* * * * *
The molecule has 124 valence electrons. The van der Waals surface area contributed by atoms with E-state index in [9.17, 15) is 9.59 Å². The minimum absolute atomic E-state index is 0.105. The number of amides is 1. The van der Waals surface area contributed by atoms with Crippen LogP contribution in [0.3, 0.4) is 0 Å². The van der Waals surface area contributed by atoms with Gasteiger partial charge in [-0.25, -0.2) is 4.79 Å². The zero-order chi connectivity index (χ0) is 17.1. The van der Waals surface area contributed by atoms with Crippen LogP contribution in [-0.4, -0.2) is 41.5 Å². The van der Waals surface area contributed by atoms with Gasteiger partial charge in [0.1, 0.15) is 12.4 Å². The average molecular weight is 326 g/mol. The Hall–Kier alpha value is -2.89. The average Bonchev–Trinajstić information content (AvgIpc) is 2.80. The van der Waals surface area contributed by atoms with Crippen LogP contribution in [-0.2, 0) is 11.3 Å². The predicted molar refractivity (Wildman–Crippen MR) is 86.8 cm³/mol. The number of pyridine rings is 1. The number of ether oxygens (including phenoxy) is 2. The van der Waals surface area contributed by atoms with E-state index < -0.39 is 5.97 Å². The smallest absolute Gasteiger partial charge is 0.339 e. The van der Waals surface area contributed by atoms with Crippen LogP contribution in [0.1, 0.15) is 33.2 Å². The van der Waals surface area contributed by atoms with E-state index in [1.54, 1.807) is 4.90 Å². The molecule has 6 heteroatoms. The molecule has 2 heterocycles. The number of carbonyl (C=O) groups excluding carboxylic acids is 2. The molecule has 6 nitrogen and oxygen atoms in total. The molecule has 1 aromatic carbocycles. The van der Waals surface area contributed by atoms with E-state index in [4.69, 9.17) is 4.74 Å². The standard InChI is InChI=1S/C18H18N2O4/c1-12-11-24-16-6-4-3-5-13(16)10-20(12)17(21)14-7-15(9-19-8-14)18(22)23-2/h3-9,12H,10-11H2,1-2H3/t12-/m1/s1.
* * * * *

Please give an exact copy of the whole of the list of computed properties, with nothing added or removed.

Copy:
The molecule has 124 valence electrons. The van der Waals surface area contributed by atoms with E-state index in [9.17, 15) is 9.59 Å². The minimum absolute atomic E-state index is 0.105. The number of amides is 1. The van der Waals surface area contributed by atoms with Crippen LogP contribution in [0.3, 0.4) is 0 Å². The van der Waals surface area contributed by atoms with Gasteiger partial charge in [-0.25, -0.2) is 4.79 Å². The zero-order chi connectivity index (χ0) is 17.1. The van der Waals surface area contributed by atoms with Crippen LogP contribution in [-0.4, -0.2) is 41.5 Å². The van der Waals surface area contributed by atoms with Gasteiger partial charge in [0.1, 0.15) is 12.4 Å². The average molecular weight is 326 g/mol. The Hall–Kier alpha value is -2.89. The average Bonchev–Trinajstić information content (AvgIpc) is 2.80. The van der Waals surface area contributed by atoms with Crippen LogP contribution in [-0.2, 0) is 11.3 Å². The predicted molar refractivity (Wildman–Crippen MR) is 86.8 cm³/mol. The number of pyridine rings is 1. The number of ether oxygens (including phenoxy) is 2. The van der Waals surface area contributed by atoms with E-state index < -0.39 is 5.97 Å². The smallest absolute Gasteiger partial charge is 0.339 e. The van der Waals surface area contributed by atoms with Crippen LogP contribution in [0.1, 0.15) is 33.2 Å². The van der Waals surface area contributed by atoms with E-state index in [1.54, 1.807) is 4.90 Å². The molecule has 6 heteroatoms. The molecule has 2 heterocycles. The number of carbonyl (C=O) groups excluding carboxylic acids is 2. The molecule has 6 nitrogen and oxygen atoms in total. The molecule has 1 aromatic carbocycles. The van der Waals surface area contributed by atoms with E-state index in [4.69, 9.17) is 4.74 Å². The standard InChI is InChI=1S/C18H18N2O4/c1-12-11-24-16-6-4-3-5-13(16)10-20(12)17(21)14-7-15(9-19-8-14)18(22)23-2/h3-9,12H,10-11H2,1-2H3/t12-/m1/s1.